Newspapers like to make everything a trend story. Here’s a real test: Can you make Duluth, Minnesota trendy as a climate change refuge?
Out-of-Towners Head to ‘Climate-Proof Duluth’
The former industrial town in Minnesota is coming to terms with its status as a refuge for people moving from across the country because of climate change.
By Debra Kamin
Debra Kamin traveled to Duluth, Minn., encountering January temperatures and icy roads, to report this story.
March 10, 2023
DULUTH, Minn. — Surfing in Minnesota is just like surfing in Southern California, John Jenkins says, as long as you ignore the icicles on your wet suit.
Mr. Jenkins, 38, is a child of Orange County. But a decade ago, looking to escape overpopulation and intensifying wildfires, he took a chance and settled in Duluth, Minn., where temperatures can dip 30 degrees below zero.
Canada has wildfires too and it’s (mostly) north of Duluth. Every fall, Southern California fire departments have water tank planes flown in from Canada where they spent the summer dropping water on forest fires.
Peshtigo, WI is geographically pretty similar to Duluth, being on Lake Michigan’s Green Bay. On October 8, 1871, the same day as the famous Chicago Fire, a forest fire killed 1200 in that town.
Hundreds of like-minded new residents have since joined him, coming from California, Colorado and New Mexico and changing the face of this erstwhile manufacturing town on the western edge of Lake Superior. Dubbed “climate-proof Duluth” in 2019 by Jesse Keenan, a Tulane University professor who was lecturing at Harvard at the time, Duluth has been hailed for its ample supply of freshwater, as well as its location—buffered from sea-level rise in the Upper Midwest—and temperatures, which run mild in the summer and colder than cold in the winter.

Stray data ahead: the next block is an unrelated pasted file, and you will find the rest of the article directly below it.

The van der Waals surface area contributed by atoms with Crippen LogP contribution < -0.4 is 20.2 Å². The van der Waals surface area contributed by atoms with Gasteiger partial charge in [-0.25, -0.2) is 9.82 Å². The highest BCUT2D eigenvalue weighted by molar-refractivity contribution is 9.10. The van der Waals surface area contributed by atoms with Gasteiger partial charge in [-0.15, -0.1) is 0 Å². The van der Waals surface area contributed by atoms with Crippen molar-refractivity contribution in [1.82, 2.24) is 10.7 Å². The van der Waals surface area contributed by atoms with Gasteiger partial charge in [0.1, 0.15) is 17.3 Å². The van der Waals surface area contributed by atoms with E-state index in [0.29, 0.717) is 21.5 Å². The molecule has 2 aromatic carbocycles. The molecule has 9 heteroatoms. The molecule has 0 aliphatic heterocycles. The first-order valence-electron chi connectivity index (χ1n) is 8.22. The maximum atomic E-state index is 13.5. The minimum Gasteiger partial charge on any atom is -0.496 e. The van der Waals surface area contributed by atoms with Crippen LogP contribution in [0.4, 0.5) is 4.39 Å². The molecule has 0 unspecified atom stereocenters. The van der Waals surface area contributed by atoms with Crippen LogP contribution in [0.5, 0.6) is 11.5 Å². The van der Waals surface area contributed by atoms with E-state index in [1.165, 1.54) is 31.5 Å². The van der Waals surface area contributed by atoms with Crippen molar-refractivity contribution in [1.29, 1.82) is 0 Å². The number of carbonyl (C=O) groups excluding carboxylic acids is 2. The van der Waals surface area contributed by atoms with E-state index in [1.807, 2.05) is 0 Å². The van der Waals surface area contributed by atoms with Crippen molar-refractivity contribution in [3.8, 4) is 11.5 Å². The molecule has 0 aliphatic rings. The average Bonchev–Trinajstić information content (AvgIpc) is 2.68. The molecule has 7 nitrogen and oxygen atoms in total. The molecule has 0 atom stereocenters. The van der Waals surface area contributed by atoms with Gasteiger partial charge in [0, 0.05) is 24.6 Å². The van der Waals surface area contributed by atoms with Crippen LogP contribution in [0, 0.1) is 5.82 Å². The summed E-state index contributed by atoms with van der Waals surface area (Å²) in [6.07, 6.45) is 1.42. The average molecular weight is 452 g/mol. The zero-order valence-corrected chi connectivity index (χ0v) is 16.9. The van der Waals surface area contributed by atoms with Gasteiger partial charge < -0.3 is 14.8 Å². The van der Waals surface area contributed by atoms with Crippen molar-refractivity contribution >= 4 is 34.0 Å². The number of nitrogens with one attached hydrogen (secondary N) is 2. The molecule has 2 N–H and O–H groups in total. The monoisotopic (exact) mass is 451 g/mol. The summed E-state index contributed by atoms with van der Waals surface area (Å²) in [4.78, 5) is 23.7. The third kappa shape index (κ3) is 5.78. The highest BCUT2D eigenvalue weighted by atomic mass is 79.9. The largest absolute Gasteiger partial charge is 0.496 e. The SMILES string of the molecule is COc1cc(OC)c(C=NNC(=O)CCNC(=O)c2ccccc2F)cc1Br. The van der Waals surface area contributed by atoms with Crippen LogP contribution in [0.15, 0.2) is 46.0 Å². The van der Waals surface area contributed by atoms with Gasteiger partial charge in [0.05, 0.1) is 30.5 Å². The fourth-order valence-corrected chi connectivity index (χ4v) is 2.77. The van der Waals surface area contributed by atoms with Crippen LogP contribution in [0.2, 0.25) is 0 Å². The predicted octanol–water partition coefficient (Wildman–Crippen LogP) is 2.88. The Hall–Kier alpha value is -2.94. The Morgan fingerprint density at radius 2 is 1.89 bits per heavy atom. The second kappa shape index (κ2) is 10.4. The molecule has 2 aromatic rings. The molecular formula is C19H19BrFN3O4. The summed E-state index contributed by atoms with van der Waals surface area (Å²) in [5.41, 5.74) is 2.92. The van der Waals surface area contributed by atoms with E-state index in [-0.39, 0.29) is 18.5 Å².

The majority of the population growth in the United States remains in the Sun Belt, where homes have traditionally been more affordable than in the north—although sky-high inflation is quickly changing the equation. But rising temperatures are becoming a factor for many buyers, and climate migration—choosing to move because of climate change—is now shifting from projection to reality. Duluth is coming to terms with its status as a refuge. …
Today, the traffic is flowing in the other direction. Duluth saw 2,494 new residents from out of state over the last five years, according to the American Community Survey. Many came armed with cash from home sales in more expensive cities and towns, as well as a newfound ability to do their jobs remotely. Real estate agents in Duluth say that nearly every out-of-town client now mentions concerns about rising temperatures and natural disasters as a motivation for their move.
Eh, Duluth’s population has barely budged since 1990, a third of a century ago: